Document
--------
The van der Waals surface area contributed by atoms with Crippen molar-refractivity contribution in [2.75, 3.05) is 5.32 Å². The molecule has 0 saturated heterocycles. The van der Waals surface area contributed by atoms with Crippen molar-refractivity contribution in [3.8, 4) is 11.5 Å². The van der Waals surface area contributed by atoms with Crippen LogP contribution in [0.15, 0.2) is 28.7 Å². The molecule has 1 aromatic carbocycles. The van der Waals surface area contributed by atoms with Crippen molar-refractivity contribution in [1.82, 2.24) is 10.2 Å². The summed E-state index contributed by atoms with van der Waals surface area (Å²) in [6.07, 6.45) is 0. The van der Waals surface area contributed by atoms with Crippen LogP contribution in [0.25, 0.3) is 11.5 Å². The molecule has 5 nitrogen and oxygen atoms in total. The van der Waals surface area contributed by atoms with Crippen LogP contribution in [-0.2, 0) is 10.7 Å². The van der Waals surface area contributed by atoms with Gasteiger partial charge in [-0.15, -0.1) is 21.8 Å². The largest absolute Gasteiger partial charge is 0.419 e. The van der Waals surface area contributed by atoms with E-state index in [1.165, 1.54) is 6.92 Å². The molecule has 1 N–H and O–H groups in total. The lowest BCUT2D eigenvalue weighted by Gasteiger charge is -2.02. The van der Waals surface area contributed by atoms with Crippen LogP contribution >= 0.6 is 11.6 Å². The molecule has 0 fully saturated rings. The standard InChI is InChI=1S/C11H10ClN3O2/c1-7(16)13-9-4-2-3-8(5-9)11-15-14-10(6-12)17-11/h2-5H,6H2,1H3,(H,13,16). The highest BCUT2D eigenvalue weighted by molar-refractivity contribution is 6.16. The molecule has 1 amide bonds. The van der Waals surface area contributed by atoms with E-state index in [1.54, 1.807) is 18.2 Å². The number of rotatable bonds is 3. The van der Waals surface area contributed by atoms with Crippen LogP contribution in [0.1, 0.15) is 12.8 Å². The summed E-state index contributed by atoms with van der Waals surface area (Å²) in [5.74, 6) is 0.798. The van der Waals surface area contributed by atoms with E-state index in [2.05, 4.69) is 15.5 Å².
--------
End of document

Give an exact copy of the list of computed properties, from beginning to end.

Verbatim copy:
The van der Waals surface area contributed by atoms with Crippen molar-refractivity contribution in [2.75, 3.05) is 5.32 Å². The molecule has 0 saturated heterocycles. The van der Waals surface area contributed by atoms with Crippen molar-refractivity contribution in [3.8, 4) is 11.5 Å². The van der Waals surface area contributed by atoms with Crippen LogP contribution in [0.15, 0.2) is 28.7 Å². The molecule has 1 aromatic carbocycles. The van der Waals surface area contributed by atoms with Crippen molar-refractivity contribution in [1.82, 2.24) is 10.2 Å². The summed E-state index contributed by atoms with van der Waals surface area (Å²) in [6.07, 6.45) is 0. The van der Waals surface area contributed by atoms with Crippen LogP contribution in [0.25, 0.3) is 11.5 Å². The molecule has 5 nitrogen and oxygen atoms in total. The van der Waals surface area contributed by atoms with Crippen LogP contribution in [-0.2, 0) is 10.7 Å². The van der Waals surface area contributed by atoms with Gasteiger partial charge in [-0.15, -0.1) is 21.8 Å². The largest absolute Gasteiger partial charge is 0.419 e. The van der Waals surface area contributed by atoms with E-state index in [1.165, 1.54) is 6.92 Å². The molecule has 1 N–H and O–H groups in total. The lowest BCUT2D eigenvalue weighted by Gasteiger charge is -2.02. The van der Waals surface area contributed by atoms with Crippen LogP contribution >= 0.6 is 11.6 Å². The molecule has 0 fully saturated rings. The standard InChI is InChI=1S/C11H10ClN3O2/c1-7(16)13-9-4-2-3-8(5-9)11-15-14-10(6-12)17-11/h2-5H,6H2,1H3,(H,13,16). The highest BCUT2D eigenvalue weighted by molar-refractivity contribution is 6.16. The molecule has 1 amide bonds. The van der Waals surface area contributed by atoms with E-state index in [1.54, 1.807) is 18.2 Å². The number of rotatable bonds is 3. The van der Waals surface area contributed by atoms with Crippen LogP contribution in [0.1, 0.15) is 12.8 Å². The summed E-state index contributed by atoms with van der Waals surface area (Å²) in [5.74, 6) is 0.798. The van der Waals surface area contributed by atoms with E-state index in [2.05, 4.69) is 15.5 Å².